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GCN Circular 25356

LIGO/VIRGO S190814bv: No candidates from Pan-STARRS and non-detection of AT2019nme
2019-08-15T23:15:05Z (5 years ago)
Stephen Smartt at Queen's U/Belfast <>
M. Huber (IfA, Univ. of Hawaii), K. W. Smith (QUB), K. Chambers, A.
Schulz (IfA), S. Smartt, D. R. Young, O. McBrien, J. Gillanders. S.
Srivastav, D. O'Neil, P. Clark, S. Sim (QUB), T. de Boer, J. Bulger,
J. Fairlamb, M. Huber, C.-C. Lin, T. Lowe, E. Magnier, R. J.
Wainscoat, M. Willman (IfA, Univ. of Hawaii), T.-W, Chen (MPE), A.
Rest (STScI), C. Stubbs (Harvard)

We report observations of the LALInference skymap of the NSBH event
S190814bv (The LIGO Scientific Collaboration and the Virgo
Collaboration, 25333, 25324) with the Pan-STARRS1 telescope (Chambers
et al. 2016, arXiv:1612.05560C). Images were taken in the PS1 i and z
bands (Tonry et al. 2012, ApJ 750, 99).

Beginning at 2019-08-15 12:40:37 UT (58710.5282) or 15.5hrs after the
detection of S190814bv, observations started in the i-band. We used
the updated LALInference.v1.fits.gz map for pointing coverage.
Observations finished at 2019-08-15 15:13:38 UT.

At each pointing position a dithered sequence of 45 sec i-band and
z-band images were taken. These were combined into a single night
stack, covering the GPC1 camera chip gaps. These dithered sequences
were repeated, with overlaps, to map 18 square degrees of the
LALInference.v1.gz map 90% credible region, corresponding to a summed
probability 89% of the skymap. We did not cover the smaller
probability blob to the south east at DEC=-32.

Conditions were somewhat affected by clouds, and moon, seeing was
around 1.2 - 1.3 arcsec. 5-sigma limiting magnitudes were around i ~
20.8 and z ~ 20.3.

The images were processed with the IPP (Magnier et al. 2016,
arXiv:1612.05240) and difference images were produced using the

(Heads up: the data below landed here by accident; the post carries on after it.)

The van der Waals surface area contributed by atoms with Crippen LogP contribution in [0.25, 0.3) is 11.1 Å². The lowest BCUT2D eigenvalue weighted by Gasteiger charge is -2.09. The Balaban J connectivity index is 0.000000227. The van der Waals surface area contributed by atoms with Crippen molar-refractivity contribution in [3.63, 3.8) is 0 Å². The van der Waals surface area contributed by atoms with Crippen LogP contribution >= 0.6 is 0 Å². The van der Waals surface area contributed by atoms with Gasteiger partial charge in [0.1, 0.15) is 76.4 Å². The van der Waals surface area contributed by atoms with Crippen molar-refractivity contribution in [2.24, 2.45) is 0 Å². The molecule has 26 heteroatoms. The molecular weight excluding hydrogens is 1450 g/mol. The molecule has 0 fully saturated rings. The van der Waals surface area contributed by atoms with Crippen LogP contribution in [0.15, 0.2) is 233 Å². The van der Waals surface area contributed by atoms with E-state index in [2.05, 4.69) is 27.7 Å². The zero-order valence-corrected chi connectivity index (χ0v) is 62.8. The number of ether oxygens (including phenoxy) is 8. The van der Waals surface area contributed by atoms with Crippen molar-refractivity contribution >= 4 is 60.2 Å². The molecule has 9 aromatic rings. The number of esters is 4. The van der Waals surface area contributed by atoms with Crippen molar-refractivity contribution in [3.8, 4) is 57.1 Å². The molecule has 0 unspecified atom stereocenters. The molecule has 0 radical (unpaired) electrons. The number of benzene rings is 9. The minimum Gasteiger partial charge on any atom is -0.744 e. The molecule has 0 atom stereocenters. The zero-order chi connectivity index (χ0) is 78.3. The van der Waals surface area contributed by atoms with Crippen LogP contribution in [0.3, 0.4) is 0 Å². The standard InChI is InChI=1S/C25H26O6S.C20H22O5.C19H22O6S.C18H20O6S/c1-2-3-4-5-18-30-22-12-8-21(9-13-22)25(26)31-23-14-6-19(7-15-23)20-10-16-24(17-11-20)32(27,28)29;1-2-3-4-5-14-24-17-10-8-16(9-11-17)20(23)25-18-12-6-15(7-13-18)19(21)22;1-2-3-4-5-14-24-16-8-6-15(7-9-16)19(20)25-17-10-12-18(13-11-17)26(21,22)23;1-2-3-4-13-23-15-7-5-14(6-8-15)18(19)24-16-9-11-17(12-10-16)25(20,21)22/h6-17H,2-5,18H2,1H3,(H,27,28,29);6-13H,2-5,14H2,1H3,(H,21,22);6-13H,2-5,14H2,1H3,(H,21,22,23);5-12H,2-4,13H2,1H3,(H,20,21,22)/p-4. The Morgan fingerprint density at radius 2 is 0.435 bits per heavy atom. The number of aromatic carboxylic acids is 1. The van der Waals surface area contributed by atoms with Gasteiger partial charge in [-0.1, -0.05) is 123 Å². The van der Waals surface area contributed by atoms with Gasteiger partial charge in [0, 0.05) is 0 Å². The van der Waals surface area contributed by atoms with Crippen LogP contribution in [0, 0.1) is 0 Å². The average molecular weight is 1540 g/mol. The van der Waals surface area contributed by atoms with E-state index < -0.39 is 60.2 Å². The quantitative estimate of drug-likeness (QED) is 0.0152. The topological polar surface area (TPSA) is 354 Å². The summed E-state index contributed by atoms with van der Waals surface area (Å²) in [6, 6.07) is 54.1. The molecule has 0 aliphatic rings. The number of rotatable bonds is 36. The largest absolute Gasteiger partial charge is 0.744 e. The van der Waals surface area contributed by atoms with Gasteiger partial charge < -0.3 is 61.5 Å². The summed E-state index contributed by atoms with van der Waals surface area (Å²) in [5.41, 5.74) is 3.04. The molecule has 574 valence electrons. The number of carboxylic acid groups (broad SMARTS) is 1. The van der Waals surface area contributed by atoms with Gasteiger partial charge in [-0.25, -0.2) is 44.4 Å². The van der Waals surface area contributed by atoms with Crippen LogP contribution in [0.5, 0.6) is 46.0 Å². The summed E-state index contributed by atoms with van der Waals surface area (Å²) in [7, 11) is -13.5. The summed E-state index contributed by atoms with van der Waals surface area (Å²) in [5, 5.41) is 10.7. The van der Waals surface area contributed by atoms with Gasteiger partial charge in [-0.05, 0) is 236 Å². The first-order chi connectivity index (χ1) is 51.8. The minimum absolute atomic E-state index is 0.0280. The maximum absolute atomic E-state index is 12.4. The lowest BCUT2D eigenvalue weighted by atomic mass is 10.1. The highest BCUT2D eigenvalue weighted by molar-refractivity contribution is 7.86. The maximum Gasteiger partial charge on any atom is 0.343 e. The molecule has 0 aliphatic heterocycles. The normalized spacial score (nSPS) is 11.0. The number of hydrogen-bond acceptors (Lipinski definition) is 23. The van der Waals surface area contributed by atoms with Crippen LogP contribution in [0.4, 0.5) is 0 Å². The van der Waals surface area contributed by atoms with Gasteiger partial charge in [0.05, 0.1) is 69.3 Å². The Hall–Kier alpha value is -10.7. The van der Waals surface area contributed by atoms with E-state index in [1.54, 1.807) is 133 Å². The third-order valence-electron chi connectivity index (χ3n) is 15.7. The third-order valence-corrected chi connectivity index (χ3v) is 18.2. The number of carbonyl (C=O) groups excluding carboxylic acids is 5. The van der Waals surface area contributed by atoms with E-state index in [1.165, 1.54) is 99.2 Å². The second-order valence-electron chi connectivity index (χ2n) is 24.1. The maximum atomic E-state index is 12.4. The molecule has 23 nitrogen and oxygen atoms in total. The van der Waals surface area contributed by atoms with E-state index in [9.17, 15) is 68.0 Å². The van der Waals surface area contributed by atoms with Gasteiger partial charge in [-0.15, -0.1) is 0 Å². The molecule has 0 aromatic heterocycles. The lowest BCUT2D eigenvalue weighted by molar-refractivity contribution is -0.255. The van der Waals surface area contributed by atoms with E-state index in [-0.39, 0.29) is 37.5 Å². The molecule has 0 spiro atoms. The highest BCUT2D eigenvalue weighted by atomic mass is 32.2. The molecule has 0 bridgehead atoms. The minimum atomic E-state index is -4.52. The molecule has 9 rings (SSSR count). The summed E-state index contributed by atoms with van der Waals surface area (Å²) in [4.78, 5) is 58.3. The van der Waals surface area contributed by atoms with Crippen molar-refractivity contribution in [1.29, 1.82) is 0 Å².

Pan-STARRS1 Science Consortium 3Pi images as reference frames.
Transient candidates were run through our standard filtering
procedures, combined with a machine learning algorithm (Wright et al.
2015, MNRAS, 449, 451) were applied and all candidates were spatially
cross-matched with known minor planets, and major star, galaxy, AGN
and multi-wavelength catalogues (as described in Smartt et al. 2016,
MNRAS, 462 4094), and already reported transients in the TNS before

After removing these, and requiring detections in BOTH i and z-band
stacks, we were left with two transients. Both of which we discount as
possible counterparts.

Name    | TNS Name  | RA (J2000)  | Dec (J2000) | Disc MJD |  i Mag err  | z Mag err
PS19epf | AT2019noq | 00 48 47.88 | -25 18 23.4 | 58710.58 |  19.93 0.11 | 20.17 0.16
PS19eph | AT2019nor | 00 49 51.99 | -24 16 17.7 | 58710.59 |  19.69 0.07 | 19.55 0.07 

PS19epf is within the inner 20% contour. It is located 0.46"S 3.96"E
from the centre of the galaxy PSO J012.1980-25.3064 (r = 18.3 Kron
mag). The host has no measured photometric or spectroscopic redshift.
However there are 4 separate, single night detections in the ZTF
public stream, from Lasair (Smith et al. 2019;, across the last 12
days. Hence it is most probably a SN exploding before the GW.

PS19eph is within the inner 10% contour. However it is coincident with
the core of the B=18.67 galaxy 6dF J0049520-241618 at z = 0.436522
from NED, and hence is not likely related to S190814bv.

We do not recover desgw-190814b (AT2019nme). Reported at i=19.33
z=19.39, (58710.278) by Soares-Santos et al. GCN 25336. This is on the
edge of our stack, but we estimate a 3-sigma limit of i~20.6 z~20.2.
If it is real, it implies a very fast fade in i-band of 1 mag in about
8hrs. Deeper follow-up is required, and confirmation from the DECam
team if it is real.
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